Wearable Functionalities Featured Pattern: P1303 January 2019

Author: Sean R. Barulich (Send us feedback.)

As wearable technologies advance, functionalities of an increasingly wide variety become wearable.

Abstracts in this Pattern:

Researchers from Purdue University (West Lafayette, Indiana) and other institutions produced an armband that wraps around a user's forearm and enables communication via haptics. During testing, subjects wearing the device received vibrations from 24 integrated tactors. Under stimulation, the tactors "emitted a vibration against the skin, changing quality and position in the process." The researchers mapped the 39 phonemes—distinct units of sound in a language that distinguish words from one another—in the English language to the signals from specific tactors. For example, stationary sensations on certain parts of the arm indicated consonant sounds, and sensations that moved around, down, and up the forearm indicated vowel sounds. These sensations enabled subjects to receive and interpret messages.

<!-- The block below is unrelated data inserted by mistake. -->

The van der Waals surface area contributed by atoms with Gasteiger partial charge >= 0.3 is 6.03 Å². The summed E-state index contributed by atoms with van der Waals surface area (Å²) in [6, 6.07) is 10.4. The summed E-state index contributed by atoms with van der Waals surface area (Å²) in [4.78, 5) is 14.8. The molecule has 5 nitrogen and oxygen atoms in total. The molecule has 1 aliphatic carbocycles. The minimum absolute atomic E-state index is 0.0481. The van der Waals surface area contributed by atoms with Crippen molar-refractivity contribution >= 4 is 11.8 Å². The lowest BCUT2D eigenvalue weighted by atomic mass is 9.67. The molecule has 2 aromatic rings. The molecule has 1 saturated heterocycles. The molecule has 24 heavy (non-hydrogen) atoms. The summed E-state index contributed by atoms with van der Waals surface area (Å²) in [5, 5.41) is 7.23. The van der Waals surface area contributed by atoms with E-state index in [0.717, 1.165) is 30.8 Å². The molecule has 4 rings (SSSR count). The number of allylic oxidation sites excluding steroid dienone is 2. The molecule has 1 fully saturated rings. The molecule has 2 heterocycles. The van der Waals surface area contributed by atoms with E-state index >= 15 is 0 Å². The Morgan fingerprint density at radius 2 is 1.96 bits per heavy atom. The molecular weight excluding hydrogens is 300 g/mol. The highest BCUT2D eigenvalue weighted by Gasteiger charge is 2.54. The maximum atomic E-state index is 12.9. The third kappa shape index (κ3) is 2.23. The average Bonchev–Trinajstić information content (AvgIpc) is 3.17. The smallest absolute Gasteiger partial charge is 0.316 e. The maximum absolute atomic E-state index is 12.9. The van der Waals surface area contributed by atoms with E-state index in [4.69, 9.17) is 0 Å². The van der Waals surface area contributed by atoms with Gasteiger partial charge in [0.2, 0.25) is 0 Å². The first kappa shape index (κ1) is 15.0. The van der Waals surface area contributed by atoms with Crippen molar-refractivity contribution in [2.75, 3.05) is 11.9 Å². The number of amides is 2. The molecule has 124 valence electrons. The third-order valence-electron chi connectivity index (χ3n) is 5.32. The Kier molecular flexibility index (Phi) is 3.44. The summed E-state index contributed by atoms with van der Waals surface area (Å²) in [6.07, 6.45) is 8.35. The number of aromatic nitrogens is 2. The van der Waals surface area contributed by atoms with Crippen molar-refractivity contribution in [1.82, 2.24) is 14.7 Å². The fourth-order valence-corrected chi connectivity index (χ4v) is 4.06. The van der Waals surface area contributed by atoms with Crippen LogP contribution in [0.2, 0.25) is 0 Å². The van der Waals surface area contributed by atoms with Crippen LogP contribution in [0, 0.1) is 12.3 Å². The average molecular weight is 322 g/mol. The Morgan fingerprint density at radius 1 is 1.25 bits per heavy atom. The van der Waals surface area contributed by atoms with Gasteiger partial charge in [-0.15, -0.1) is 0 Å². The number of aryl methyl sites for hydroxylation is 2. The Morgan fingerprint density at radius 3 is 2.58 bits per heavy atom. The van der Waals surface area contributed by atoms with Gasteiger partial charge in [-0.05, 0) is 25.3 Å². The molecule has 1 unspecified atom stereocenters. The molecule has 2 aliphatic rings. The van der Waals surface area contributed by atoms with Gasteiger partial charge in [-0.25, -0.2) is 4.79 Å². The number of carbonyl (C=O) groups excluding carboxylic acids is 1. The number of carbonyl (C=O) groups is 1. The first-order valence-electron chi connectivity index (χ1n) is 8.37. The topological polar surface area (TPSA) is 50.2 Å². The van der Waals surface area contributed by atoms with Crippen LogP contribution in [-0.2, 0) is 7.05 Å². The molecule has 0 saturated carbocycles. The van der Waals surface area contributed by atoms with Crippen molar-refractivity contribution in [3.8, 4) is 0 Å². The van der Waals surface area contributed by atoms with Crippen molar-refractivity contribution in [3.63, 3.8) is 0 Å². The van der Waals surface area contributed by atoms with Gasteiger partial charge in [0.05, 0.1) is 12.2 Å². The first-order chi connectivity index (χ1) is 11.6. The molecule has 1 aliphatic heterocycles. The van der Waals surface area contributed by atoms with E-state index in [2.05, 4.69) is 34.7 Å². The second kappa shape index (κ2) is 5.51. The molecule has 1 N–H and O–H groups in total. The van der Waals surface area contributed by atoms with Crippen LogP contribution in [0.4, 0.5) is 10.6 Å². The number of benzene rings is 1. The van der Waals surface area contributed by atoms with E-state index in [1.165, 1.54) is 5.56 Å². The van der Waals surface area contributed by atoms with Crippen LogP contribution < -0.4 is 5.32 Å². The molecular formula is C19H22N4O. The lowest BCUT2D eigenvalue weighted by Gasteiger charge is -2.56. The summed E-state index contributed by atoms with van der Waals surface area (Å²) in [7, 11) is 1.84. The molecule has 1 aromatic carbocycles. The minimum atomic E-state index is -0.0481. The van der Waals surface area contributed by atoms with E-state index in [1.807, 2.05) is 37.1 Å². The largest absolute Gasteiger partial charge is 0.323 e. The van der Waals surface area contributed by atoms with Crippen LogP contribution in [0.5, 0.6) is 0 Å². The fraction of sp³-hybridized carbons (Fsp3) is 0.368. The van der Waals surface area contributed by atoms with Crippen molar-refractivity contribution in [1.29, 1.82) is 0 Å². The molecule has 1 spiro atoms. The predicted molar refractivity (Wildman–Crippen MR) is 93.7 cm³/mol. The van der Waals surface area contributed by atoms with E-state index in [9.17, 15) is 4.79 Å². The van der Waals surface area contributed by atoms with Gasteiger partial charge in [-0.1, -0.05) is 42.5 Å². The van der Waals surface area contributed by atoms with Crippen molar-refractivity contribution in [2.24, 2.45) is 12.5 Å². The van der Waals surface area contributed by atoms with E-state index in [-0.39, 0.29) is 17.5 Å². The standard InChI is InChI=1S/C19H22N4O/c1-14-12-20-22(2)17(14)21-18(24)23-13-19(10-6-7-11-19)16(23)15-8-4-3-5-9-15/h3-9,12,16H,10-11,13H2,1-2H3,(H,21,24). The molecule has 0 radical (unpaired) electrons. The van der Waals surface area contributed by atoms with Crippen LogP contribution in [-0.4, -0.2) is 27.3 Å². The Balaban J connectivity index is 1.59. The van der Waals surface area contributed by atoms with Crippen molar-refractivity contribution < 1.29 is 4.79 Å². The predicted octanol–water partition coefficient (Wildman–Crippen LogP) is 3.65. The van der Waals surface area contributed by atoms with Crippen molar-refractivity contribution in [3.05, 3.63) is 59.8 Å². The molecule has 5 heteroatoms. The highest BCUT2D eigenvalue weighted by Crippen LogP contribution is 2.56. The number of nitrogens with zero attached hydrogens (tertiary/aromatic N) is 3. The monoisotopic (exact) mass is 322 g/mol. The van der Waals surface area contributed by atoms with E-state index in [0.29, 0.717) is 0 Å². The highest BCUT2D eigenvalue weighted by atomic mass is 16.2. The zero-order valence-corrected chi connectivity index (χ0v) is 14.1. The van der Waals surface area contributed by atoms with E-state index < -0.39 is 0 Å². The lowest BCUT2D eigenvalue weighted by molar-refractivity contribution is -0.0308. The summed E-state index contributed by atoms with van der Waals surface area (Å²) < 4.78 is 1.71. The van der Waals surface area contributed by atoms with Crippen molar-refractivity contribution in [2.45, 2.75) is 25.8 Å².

Another set of research efforts is exploring wearable technologies that augment the functionality of everyday objects. Researchers from the University of California, San Diego (La Jolla, California), and the University of Wisconsin–Madison (Madison, Wisconsin) developed LiveTag technology, which uses printed copper-foil tags that absorb specific frequencies in the Wi-Fi spectrum to enable the creation of "interactive controls or keypads that can stick onto objects, walls, or even clothing." The tags can also see use as wearables in the form of armbands that can operate digital devices. Other wearable technologies can enable everyday objects to become simple robotic devices. Researchers at Yale University (New Haven, Connecticut) developed a sensor- and actuator-equipped elastic robotic skin that enables otherwise inanimate deformable objects to move or perform various tasks. Such technologies may also find use in wearable technologies such as assistive smart clothing and exosuits.

Several industry players are accelerating research in novel textiles to enable advanced wearables. For example, between mid-2017 and mid-2018, W. L. Gore & Associates (Newark, Delaware)—maker of Gore-Tex fabrics—met with about 500 materials and sensor start-ups to make joint development agreements for and equity investments in the development of smart fabrics. Ultimately, Gore plans to fill its new Gore Innovation Center (www.gore.com/innovation-center) in Santa Clara, California, with a number of rotating start-ups to accelerate research and development in the field of smart fabrics. The center's location in California's Silicon Valley will enable interactions with many start-ups.